So wait? You’re telling me they’d already auditioned Mike Patton when you were still in the band?
CM: I dunno, maybe they had. It took a while, you know, for it to come out. It could easily be that they’d already been talking to Mike before I was even done. Billy was really angry with me for a while for whatever reason. But it’s all under the bridge now, we’re all really super good.
Looking back, what would you do differently?
CM: Probably just show more that I was a team player and go along with the programme a bit more. I could never do that when I was a kid. I’ve always been a rebel and it’s got me in trouble sometimes, and probably kept me poor. And then again, maybe not, because I might not have the two daughters that I have, you know. And we’re all so close now. You know, I came full circle for a reason; I had to grow up a little bit and we all grew up and it’s all good.
“This is one of those tracks that had to be a video, really, because it lends itself so much to visual imagery. Given the song’s sense of Americana, it would have been easy to shoot this in Arizona or New Mexico, but having been to Macedonia several times, there’s a vibe there that I felt wouldn’t be out of place as a backdrop to this song. Goce Cvetanovski, as a director, understood this immediately; he knew exactly what to do with it, and along with an amazing cast, has managed to create something very dark, and beautifully cinematic.”
And the band confirmed that a limited edition “Cone of Shame” 7″ will be available on 25 November; with pre-order information available soon.
Douglas Esper has given us an update on how the Chuck Mosley European tour is progressing. The band played Chester last night and play in the midlands in Cannock tonight.
Hello from Cannock! Chuck, Andy, and I just arrived in town and we are taking advantage of the local ASDA for two free hours of parking. Last night in Chester was a fun gig. Chuck actually read my setlist and played a few chunks of songs like, Sleep by Cement, and Punk Rock Movie by VUA. As a big fan of the song Sleep I hope to see it in the set at some point. The U.K. has been a blast and the people have treated us very well, but a quick note: crowds, please don’t the shy! Sing along! We love it and feed off of it (ask Edinburgh). We have 18 shows on this leg left and we hope to see you at the shows!
Chuck Mosley interview with Irish radio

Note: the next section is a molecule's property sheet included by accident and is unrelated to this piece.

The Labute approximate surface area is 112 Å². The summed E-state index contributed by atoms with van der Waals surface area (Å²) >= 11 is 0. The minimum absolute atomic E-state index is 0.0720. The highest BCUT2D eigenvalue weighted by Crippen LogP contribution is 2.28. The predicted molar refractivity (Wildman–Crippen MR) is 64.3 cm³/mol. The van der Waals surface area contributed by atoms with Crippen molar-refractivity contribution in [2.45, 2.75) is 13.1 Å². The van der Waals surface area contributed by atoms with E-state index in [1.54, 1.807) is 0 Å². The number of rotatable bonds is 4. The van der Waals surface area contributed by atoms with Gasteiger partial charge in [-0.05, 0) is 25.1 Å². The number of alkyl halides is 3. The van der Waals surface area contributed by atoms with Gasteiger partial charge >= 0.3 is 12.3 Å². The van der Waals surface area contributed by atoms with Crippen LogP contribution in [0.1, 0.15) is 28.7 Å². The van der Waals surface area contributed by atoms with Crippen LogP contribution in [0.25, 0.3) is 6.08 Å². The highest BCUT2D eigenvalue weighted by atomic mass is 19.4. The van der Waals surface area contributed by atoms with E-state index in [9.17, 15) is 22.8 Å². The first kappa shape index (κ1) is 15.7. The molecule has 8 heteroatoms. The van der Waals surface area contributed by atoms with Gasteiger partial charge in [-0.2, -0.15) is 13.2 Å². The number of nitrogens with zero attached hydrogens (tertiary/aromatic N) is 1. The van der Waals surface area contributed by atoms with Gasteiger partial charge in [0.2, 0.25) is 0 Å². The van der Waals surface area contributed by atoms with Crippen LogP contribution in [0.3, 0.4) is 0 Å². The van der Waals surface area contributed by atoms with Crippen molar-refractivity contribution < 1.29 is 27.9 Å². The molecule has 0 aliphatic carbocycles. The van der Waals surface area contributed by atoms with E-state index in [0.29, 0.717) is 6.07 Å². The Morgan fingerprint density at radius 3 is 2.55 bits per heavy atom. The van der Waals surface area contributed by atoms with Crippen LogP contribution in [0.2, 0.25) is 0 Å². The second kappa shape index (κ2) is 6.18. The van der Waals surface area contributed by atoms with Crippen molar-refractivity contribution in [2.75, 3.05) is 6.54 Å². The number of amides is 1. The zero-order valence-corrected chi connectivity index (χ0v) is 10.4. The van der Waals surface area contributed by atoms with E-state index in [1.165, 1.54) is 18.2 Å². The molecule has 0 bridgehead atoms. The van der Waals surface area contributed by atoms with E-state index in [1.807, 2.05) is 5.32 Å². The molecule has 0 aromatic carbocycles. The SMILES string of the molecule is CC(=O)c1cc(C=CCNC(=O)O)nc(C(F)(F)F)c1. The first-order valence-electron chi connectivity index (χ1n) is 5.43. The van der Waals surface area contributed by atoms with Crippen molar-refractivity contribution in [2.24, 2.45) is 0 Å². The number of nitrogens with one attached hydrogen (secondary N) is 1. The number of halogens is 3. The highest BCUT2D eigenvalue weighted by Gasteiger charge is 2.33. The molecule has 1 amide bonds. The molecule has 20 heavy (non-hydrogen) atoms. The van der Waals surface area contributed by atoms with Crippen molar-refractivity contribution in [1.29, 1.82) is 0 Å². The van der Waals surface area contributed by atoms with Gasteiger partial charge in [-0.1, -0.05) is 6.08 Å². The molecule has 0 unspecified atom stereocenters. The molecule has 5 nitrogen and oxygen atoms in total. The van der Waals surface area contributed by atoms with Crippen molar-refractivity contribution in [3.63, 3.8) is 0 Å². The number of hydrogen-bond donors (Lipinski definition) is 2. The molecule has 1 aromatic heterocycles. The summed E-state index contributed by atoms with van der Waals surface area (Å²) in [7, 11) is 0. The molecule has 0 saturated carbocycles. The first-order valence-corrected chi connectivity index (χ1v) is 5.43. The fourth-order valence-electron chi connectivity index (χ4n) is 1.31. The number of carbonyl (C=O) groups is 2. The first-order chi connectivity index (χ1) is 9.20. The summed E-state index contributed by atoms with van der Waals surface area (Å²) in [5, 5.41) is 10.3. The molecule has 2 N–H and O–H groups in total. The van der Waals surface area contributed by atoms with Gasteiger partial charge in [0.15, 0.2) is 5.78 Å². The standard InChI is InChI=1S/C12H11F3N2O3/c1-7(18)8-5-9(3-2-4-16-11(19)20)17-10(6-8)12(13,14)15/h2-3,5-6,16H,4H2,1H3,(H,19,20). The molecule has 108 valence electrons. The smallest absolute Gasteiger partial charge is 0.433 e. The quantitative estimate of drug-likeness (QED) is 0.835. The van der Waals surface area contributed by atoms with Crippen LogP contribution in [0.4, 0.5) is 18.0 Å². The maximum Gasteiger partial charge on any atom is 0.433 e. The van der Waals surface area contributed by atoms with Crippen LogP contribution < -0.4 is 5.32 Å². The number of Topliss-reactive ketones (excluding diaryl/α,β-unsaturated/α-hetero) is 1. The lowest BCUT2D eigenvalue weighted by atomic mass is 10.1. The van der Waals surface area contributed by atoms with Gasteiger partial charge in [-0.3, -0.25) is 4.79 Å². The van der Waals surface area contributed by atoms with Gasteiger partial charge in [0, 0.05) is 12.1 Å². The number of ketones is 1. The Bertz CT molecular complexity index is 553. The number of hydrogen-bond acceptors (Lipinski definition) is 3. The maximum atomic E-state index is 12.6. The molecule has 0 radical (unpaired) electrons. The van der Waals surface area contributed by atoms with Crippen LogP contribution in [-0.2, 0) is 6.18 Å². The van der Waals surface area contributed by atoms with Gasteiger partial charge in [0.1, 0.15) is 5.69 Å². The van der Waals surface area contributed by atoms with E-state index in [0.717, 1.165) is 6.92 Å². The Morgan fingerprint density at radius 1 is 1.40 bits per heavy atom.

Meanwhile, Irish radio station Newstalk continued their series of interviews and features on the We Care a Lot as presenter and seeming uber-fan Joe Donnelly speaks to Chuck about WCAL and early Faith No More .
Chuck Mosley’s UK and European tour is now well underway – and early dates in the England and Scotland have earned wide acclaim on social media.
27th Live Rooms Chester
28th The Station Cannock
29th Fuel Cardiff
30th The Bierkeller Bristol
1st Sanctuary Basingstoke
2nd Cobblestones Bridgewater
3rd The Underground Stoke on Trent
4th The Flapper Birmingham
5th Underground Bradford
6th The Victoria Swindon (support from Phil Cooper)
7th The Anvil Bournemouth
8th Crauford Arms Milton Keynes
9th Hairy Dog Derby
10th Boston Music Rooms Tuffnell Park, London
11th Bootleg Social, Blackpool
12th Star & Garter Manchester
13th The Owl Sanctuary Norwich
14th The Lady Luck Canterbury
15th La Mecanique Ondulatoire Paris, France
A bit of a bolt from the blue this week as Faith No More teased a video for Sol Invictus track Cone of Shame.
The video is written and directed by Goce Cvetanovski, the Macedonian director whose short film Bill Gould scored last year.
Produced by Lynx Animation Studios & Faith No More
The video and the comments by Mike Patton to The Age this week – “I don’t know whether or not we’re going to attack it, but there is some stuff we wrote around the time of the last one and said, ‘Why don’t we save this for the next record?’ So we’ll see” – have gotten Faith No More fans, sated on three re-releases in the past few weeks, excited about the current Faith No More incarnation all over again.